Before there was Pat McCormick, Ingrid Engel-Kramer or Fu Mingxia, there was Vicki Manalo Draves.
At the 1948 London Olympics, the first summer games held since 1936, an abeyance caused by the Second World War, Manalo Draves became the first American woman to win two gold medals in an Olympic Games, as well as the first American woman to win both the springboard and platform diving finals at the Olympics.
Manalo Draves was also the first Asian American woman to win a medal in the Olympics. Born to a mother from England and a father from the Philippines, Manalo Draves grew up in the South-of-Market district of San Francisco. Her mother was a maid at a hotel and he father was a chef and musician on ships and a houseboy for an army colonel in the Presidio, doing all they could just to make ends meet. Certainly there was no money left over for swimming or diving lessons.
But somehow, Manalo Draves was spotted, and asked if she wanted to learn how to dive. And fortunately, she was in California, rich in swimming and diving coaches at the time. So learn she did, from one coach after another. Although not her coach, one of America’s best divers in 1944, Sammy Lee, saw Manalo Draves’ form, and introduced himself. Lee then introduced the young diver to a friend and diving coach, Lyle Draves. Not only did Lyle become Vicki’s coach, he became her life partner, married for over 60 years.
But wife or not, the husband worked the wife hard in training. As explained in this Central City article, she worked during the day as a secretary in San Francisco, and took a train across the bay to the Athens Athletic Club in Oakland where she trained every evening from 7pm to 10pm, making 50 to 100 dives a night. With victories at the US National Championships from 1946 – 48 in platform, as well as a championship in 1948 in springboard, Manalo Draves was building up to be a favorite for a medal in the 1948 London Olympics.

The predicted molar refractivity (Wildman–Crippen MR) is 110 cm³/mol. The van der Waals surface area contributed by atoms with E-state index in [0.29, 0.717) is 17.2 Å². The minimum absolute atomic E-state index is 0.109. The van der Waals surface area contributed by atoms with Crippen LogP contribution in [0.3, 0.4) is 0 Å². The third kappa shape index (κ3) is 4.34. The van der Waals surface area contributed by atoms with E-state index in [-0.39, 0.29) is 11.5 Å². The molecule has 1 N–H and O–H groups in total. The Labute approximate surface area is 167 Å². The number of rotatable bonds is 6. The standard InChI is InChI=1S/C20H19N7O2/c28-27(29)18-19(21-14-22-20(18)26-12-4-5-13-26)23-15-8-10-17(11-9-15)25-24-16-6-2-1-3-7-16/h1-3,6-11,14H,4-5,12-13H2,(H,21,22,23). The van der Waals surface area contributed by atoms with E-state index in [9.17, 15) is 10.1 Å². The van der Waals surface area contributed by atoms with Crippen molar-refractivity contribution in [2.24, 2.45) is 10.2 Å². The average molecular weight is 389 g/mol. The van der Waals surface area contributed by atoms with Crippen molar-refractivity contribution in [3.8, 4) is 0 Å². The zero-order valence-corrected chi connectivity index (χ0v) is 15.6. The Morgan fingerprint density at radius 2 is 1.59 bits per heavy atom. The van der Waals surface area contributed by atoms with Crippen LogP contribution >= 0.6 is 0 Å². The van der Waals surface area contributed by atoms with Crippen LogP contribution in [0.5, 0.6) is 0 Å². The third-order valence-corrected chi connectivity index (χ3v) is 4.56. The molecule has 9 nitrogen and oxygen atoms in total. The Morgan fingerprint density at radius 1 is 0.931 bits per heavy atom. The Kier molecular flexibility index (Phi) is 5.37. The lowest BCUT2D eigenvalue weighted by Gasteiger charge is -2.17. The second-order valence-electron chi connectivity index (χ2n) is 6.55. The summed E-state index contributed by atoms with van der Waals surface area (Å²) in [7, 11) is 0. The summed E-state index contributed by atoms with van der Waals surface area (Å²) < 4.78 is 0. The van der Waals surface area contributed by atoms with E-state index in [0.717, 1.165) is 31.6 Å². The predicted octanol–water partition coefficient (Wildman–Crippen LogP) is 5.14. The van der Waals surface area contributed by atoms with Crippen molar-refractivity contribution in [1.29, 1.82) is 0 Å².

In 1948, Manalo Draves was battling teammate, Zoe Ann Olsen, in the springboard. Going into her last dive, having fallen behind Olsen, Manalo Draves could not talk to her coach, as coaches were forbidden to enter the competition space. Feeling she was unable to perform to her best, and worried that she was not going to nail her last dive – a back one-and-a-half layout – she went up to the only friendly face on the deck – teammate, Sammy Lee. As she wrote in the book, “Tales of Gold,” Lee told her what she needed to hear:
I was very worried about the last dive, which was a back one-and-a-half layout, because I had not been hitting it at all in practice. I said to him, “Oh Sam, what am I going to do? This is the dive I have to get.” He told me, “Come on. You didn’t come all this way just to say, “I can’t do it.’ You’ve got to get up there and hit it.”
Hit it she did. And as Manalo Draves won the platform competition going away, she earned two gold medals in London. As for Sammy Lee, he won gold in the platform and bronze in the springboard competition. The first Asian Americans to medal in the Olympics dominated the diving competition at the 1948 London Games. Lee, who would become Dr Sammy Lee, serving in the US Army Medical Corps in South Korea during the Korean War, would be a coach and a friend to some of the greatest divers of the 20th century.
In the case of Manalo Draves, Lee not only introduced Manalo Draves to her husband, he was the one who gave Manalo Draves away at her wedding, as her father had already passed away.
Manalo Draves went on to a career as a swimming entertainer, performing with Buster Crabbe and Esther Williams. And then she stopped, disappearing from the American consciousness for decades.
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